Originally Posted by Teromous
Thanks for the heads up on where to look for commercial meads. My buddy went up to Norway for a bit and tried some mead, but didn't like it. Like Bill, I'd like to try some before brewing. So my list is:
Right now I'm reading a book on mead called "The Compleat Meadmaker". Even if I don't end up likeing mead that much I'd like to try making it at least once.
That is actually the BEST book out there for making mead. Try the sweet show mead recipie. I use a variation of it in my mead. Tweeked here and there. But it is the best book for making mead. Hands down. You have the right book. That plus a little advice from websites and you will make meads that fit your taste in no time. I have only had one batch of mead turn out not to my taste but my freinds liked it. It was a Watermellon mead that gave an off taste at the end that was described to me as taking a bite of the rind, not all that unpleasant for some.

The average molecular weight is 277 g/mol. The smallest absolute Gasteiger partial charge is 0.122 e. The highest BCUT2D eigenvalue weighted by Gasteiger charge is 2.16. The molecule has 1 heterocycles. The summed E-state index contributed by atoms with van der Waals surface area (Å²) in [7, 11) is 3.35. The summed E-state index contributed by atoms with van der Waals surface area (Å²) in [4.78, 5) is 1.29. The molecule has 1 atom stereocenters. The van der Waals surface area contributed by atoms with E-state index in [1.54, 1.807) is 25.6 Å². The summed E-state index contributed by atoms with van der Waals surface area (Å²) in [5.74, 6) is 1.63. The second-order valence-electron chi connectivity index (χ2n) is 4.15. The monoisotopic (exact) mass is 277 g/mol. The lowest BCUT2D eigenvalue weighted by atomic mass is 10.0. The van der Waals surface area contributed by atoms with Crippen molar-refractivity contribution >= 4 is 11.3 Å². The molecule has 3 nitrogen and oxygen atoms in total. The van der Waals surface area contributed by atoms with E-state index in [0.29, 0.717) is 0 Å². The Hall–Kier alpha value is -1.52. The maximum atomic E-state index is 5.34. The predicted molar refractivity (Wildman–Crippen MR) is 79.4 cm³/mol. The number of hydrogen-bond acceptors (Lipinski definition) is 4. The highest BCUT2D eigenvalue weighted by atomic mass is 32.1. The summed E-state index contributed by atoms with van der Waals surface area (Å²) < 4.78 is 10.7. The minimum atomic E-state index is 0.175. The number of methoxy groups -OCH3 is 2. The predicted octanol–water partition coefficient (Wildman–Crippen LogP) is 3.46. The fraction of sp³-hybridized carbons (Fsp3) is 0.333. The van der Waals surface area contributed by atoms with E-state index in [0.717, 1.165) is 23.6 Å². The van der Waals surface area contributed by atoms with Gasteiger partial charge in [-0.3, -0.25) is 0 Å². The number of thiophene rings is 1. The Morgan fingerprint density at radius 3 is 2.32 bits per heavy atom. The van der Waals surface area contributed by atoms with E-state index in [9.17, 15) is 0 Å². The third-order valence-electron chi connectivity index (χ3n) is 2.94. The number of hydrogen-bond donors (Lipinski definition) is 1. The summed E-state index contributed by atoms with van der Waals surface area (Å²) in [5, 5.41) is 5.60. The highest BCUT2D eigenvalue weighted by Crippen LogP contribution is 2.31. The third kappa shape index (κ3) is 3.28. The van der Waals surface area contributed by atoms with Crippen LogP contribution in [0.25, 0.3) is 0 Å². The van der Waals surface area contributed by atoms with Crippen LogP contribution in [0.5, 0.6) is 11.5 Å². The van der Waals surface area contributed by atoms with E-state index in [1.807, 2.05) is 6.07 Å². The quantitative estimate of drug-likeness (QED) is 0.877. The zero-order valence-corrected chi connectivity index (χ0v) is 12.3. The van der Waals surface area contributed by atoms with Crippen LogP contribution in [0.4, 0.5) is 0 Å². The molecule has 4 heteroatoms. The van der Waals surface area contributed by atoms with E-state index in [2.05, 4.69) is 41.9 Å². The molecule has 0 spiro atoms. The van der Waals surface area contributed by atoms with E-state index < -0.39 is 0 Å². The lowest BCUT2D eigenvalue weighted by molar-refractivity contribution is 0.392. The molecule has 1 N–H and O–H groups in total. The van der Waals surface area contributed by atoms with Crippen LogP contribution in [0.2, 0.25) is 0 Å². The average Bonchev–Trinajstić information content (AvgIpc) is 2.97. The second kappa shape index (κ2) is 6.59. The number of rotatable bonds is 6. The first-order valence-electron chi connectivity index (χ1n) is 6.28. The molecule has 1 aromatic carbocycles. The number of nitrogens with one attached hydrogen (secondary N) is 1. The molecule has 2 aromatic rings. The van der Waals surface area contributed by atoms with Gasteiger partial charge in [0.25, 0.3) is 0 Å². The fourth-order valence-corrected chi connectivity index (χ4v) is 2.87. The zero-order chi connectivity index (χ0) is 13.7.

If you are looking for a very sweet drink then Chaucers is your choice. You can easily make a better mead. Rocky Mountain Meadery makes a good sweet mead but to me it tastes slightly soapy.
The one suggestion I would give for making good mead is to to pay attention to sanitation. Sanitize your tools every time they touch your product before and clean them afterward. You won't go wrong.
Oh, I also would say that it does not take 5 years to age mead. 6 months to 1 year aging after it clears is just fine. Some meads are drinkable at bottling time but slightly astringent due to the fuelsol alcohols. Tasting "Hot" or of alcohol.
They say that bulk aging is better and quicker but I don't know. Also Oaking the mead makes it tastier quicker too.
Hope this makes more understandable. Saying that you don't like mead by tasting only one is like saying that you don't like vegtables and fruit by tasting one bad apple. Just too much variety can be had with mead.